modified on 1 May 2016 at 01:29 ••• 168,992 views


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Explore.png Requirements

Try the following tips after you have setup software access and are familiar with using a terminal to install software. Read the "man" pages for the programs mentioned below. These tips need a working internet connection of course.


Create a print to PDF system

  1. Install the cups-pdf software.
  2. Make a home folder called: PDF


Default settings

Check configs in the /etc/default folder.

Setup your own local SQUID proxy

This saves a lot of internet bandwidth if you use an ADSL home connection.

MySQL Repair

To repair MySQL tables after a server or hardware crash try these commands;

mysqlcheck --all-databases --auto-repair --check -p

As user root with MySQL running

For the following you need to shutdown the MySQL server and specify the specific table location.

myisamchk \
--silent \
--force \
--fast \
--update-state \
-variable=key_buffer=64M \
-variable=sort_buffer=64M \
-variable=read_buffer=1M \
-variable=write_buffer=1M \

MySQL Backup and Restore

Login in as the root user first.

backup: # mysqldump -u dbusername -p[dbpassword] [dbname] > dumpfilename.sql
restore:# mysql -u dbusername -p[dbpassword] [dbname] < dumpfilename.sql

MySQL "root" Password Reset

To recover from a forgotten MySQL root password, you have to stop the MySQL server:

# service mysqld stop 

In order to modify the root password, the MySQL server has to be started in safe mode:

# mysqld_safe --skip-grant-tables --skip-networking & 

For the moment, MySQL is running without password protection, so this is the easy part. Login to the MySQL server using the command:

# mysql -u root
mysql> use mysql;
mysql> UPDATE user SET Password=PASSWORD("your-new-password-here") WHERE User="root";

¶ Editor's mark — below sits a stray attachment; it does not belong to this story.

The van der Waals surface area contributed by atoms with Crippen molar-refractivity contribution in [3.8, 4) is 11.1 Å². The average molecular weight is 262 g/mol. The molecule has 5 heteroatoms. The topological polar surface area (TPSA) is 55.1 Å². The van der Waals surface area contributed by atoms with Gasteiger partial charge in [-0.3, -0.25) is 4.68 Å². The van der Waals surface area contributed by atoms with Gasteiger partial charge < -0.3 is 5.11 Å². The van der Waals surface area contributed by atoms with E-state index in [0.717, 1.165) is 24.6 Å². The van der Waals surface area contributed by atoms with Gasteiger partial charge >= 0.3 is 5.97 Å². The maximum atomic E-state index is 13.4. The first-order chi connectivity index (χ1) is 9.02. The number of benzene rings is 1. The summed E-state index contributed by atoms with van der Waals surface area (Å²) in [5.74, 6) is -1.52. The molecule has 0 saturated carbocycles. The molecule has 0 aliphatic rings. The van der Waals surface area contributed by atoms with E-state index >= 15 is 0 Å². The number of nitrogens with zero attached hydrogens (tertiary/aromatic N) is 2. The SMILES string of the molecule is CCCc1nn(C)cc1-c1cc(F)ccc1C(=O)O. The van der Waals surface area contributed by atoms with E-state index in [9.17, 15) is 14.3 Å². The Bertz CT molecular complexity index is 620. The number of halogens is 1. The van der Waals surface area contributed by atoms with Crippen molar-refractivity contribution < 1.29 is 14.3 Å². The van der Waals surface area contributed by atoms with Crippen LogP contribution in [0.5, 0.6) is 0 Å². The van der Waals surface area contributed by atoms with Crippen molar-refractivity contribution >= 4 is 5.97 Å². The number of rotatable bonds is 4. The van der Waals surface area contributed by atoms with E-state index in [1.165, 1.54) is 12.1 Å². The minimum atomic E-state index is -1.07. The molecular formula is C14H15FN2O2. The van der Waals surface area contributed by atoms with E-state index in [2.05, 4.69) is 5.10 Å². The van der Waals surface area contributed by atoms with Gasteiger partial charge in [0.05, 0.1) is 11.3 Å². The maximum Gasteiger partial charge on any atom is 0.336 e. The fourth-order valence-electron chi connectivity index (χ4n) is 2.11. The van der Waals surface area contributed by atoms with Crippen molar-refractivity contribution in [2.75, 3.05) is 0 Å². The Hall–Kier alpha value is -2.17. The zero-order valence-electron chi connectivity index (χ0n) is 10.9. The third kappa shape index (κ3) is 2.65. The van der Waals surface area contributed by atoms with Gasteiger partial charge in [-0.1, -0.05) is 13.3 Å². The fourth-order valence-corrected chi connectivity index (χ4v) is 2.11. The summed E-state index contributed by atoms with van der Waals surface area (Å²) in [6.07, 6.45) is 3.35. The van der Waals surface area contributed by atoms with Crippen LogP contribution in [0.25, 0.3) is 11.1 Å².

Exit the MySQL CLI and restart the daemon:

mysql> exit; 
# service mysqld restart


PostgreSQL Backup and Restore

Login in as the postgres user first.

backup: # pg_dumpall | gzip -c > dumpfilename.sql.gz
restore:# gunzip -c dumpfilename.sql.gz && psql -f dumpfilename.sql

OpenLDAP Backup and Restore

Login in as the root user first and shutdown the OpenLDAP service then use the following.

backup: # slapcat -v -l ldapbackup.ldif
restore:# slapadd -v -c -l ldapbackup.ldif


Disk Usage

Partition management

  1. Boot the Ubuntu Live CD and use gparted to resize/move partitions.
  2. To start gparted type ALT+F2 and then type gparted then press "Enter".

See: for detailed gparted information.

Install the latest kernel


Download the .deb file for your architecture and double-click on the downloaded file to install it.

Run a headless server with VNC login

Backup /etc/X11/xorg.conf and replace with the following:

 Section "InputDevice"
 	Identifier	"Dummy Input"
 	Driver		"void"
 Section "Device"
 	Identifier	"Dummy Video"
 	Driver		"dummy"
 Section "Monitor"
 	Identifier	"Configured Monitor"
 Section "Screen"
 	Identifier	"Default Screen"